How to Compute for an Offer Clients Can’t Refuse
Working as a freelancer can be a great business if you know how to price yourself right. Most can either charge an hourly rate or on a per project basis. It can be tricky if you don’t know what factors to take into consideration and you could either charge too little and get stuck with low rates or charge too high and lose all your clients for cheaper alternatives. After all, being a freelancer is like owning a business. There will always be competition. How can you stay above the rest? Here’s a unique way to calculate based on quality, instead of the usual hourly/per project basis.
STARTING OUT: These are how most calculators online calculate your rates.
Start with your desired annual income. Compute this by adding up all your average expenses per month and multiplying it by 12 months.
Add up the cost of doing business – office space, internet, hardware, and software costs (even if it’s just hypothetical since most freelancers work from home), alternatively you could add the cost of a coffee from the coffee shop or use of a co-working space you regularly work in.
Add up other living costs like insurance, self-employment tax, SSS, Pagibig, Philhealth, etc.
Add everything up to get desired income.
Get hourly rate by calculating your total billable hours by starting with your maximum working hours per year, and subtract things like vacations, national holidays, and sick days. Then you’ll end up with the realistic number of hours you could work in a year. Divide that by the total annual expenses and that equals your hourly rate.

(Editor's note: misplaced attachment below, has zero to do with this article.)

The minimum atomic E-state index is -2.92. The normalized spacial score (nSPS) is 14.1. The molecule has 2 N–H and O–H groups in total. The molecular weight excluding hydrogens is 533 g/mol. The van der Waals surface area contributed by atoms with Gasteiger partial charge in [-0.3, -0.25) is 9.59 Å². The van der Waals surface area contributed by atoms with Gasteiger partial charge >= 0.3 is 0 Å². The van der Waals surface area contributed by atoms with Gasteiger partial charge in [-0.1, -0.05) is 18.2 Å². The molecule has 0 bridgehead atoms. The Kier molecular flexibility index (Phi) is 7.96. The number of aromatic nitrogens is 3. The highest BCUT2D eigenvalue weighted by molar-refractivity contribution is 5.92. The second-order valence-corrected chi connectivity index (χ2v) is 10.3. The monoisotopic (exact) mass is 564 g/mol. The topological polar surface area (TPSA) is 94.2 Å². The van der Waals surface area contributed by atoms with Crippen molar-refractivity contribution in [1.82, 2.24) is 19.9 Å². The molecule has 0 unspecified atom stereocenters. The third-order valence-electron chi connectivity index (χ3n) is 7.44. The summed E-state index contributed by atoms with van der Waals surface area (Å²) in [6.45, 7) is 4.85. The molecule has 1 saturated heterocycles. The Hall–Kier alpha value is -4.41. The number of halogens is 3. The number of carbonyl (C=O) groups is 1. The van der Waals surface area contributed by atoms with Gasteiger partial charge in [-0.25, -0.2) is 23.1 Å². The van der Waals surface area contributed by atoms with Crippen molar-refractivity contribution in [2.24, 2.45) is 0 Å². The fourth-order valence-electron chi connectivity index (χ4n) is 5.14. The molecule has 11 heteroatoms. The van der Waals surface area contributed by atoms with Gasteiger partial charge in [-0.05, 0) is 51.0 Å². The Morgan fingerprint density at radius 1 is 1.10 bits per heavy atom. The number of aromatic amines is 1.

Most people who are just starting out in the freelance world go through this computation. But for those who are a bit more seasoned, here’s something better you can do.
The problem with these online calculators is that they could get off on the wrong foot from the first step. There may be no connection at all between your desired annual salary vs. your actual value. If you have been previously employed in the same field, it’s easy to think you can make the same amount in the freelance market.
On the other hand, if you haven’t been employed previously then you would have zero reference for prices and offers. The alternative is to ask friends and spend time interviewing colleagues with a similar skillset and experience level but that would take some time. That is, if you can even find people to interview!
Here’s a better way to think about pricing
Get back to reality. Forget your preferred salary and see what really determines your rate is how much value you offer your clients.
Only command the rate your clients are willing to pay. No work at a high rate is worse than someone some work at a fair rate.
VALUE over time. Your rate reflects your value to clients compared to competitors and nothing else. Research the running prices of your competitors, their quality of work and compare it to yours. Check their experience level, skill, effort and see if you can do more (and therefore ask more).
How do you increase your rates?
Simple. Gain more experience. Learn new skills. Increase your value and beat everyone on effort. Be ultra-professional.
Raise your rates if you have years of experience behind you. Stick to time-based rates if you’re just starting out.
Bonus tip: Try weekly instead of hourly billing or better yet work out a retainer billing. Shift the way you present these to clients, so you don’t get questioned about your rate.
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